By John Kincaide, Privacy and Security Policy Attorney at Intel
The FCC’s (Federal Communications Commission) Wireline Competition and Consumer & Governmental Affairs Bureaus held a public workshop to explore the FCC’s role in protecting the privacy of consumers using broadband Internet access service. The public workshop was held on April 28th at the FCC headquarters in Washington, D.C. The FCC staff-led workshop, which included a FTC (Federal Trade Commission) staff moderator on one panel, provided an opportunity for diverse industry and academic stakeholders to discuss a wide range of issues related to the application of FCC statutory privacy protections to broadband Internet access service.
Much of the discussion focused on the potential privacy and security implications caused by the FCC’s Open Internet (net neutrality) policy which reclassifies Internet Service Providers (ISPs) as common carriers. This reclassification effectively changes the US ISP privacy and security enforcement jurisdiction from the FTC (Federal Trade Commission Act , Section 5 ) to the FCC under Title II of the Federal Communications Act of 1934 (primarily Section 222, Privacy of customer information). The workshop discussions sparked vigorous debate on several topics including whether the FCC’s telecommunications based focus on protecting consumer privacy is sufficient, should the FCC include and integrate internet protection regulatory strategies effectively used by the FTC, and if there is integration, how much is optimal and how should it be implemented. Also discussed was the very real potential for confusion if there is one set of internet rules for ISPs (FCC) and another set of rules for the rest of the internet ecosystem (FTC).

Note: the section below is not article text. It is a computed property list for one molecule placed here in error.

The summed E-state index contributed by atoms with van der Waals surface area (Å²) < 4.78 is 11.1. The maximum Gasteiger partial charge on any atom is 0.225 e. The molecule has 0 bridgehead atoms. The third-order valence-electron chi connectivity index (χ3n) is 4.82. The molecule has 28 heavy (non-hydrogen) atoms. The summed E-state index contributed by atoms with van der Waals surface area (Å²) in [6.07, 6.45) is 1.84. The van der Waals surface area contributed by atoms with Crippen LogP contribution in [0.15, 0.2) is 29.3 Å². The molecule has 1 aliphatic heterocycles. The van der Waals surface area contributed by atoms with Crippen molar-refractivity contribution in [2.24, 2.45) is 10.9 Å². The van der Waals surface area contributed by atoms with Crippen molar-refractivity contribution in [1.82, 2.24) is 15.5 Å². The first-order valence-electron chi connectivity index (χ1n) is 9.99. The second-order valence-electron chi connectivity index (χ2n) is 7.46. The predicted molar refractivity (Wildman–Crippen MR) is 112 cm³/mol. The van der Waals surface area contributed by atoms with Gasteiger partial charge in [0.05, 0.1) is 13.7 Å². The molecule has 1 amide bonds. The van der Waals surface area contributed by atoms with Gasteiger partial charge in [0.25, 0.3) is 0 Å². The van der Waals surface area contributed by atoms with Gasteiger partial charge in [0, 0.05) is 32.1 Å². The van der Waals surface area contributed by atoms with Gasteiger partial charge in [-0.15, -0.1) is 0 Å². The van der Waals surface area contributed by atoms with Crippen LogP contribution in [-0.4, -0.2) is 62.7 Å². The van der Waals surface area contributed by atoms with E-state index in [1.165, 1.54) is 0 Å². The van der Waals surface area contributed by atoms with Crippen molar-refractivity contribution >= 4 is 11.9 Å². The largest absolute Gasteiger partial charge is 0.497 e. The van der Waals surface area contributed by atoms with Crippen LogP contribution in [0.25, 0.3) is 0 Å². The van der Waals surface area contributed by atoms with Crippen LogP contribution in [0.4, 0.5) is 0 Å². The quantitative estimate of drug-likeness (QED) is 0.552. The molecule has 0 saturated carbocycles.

In the closing remarks the FCC staff made it clear that: 1) the FCC and FTC are working closely together to determine the best solution; and 2) the workshop was just the beginning of the conversation on FCC privacy protection policy for ISPs. Intel encourages the FCC and FTC collaboration to develop consistent internet privacy and security policies which continue to promote consumer trust in internet technology, enables internet technology innovation, and provides clear guidelines for privacy and security compliance. Please let me know what you think.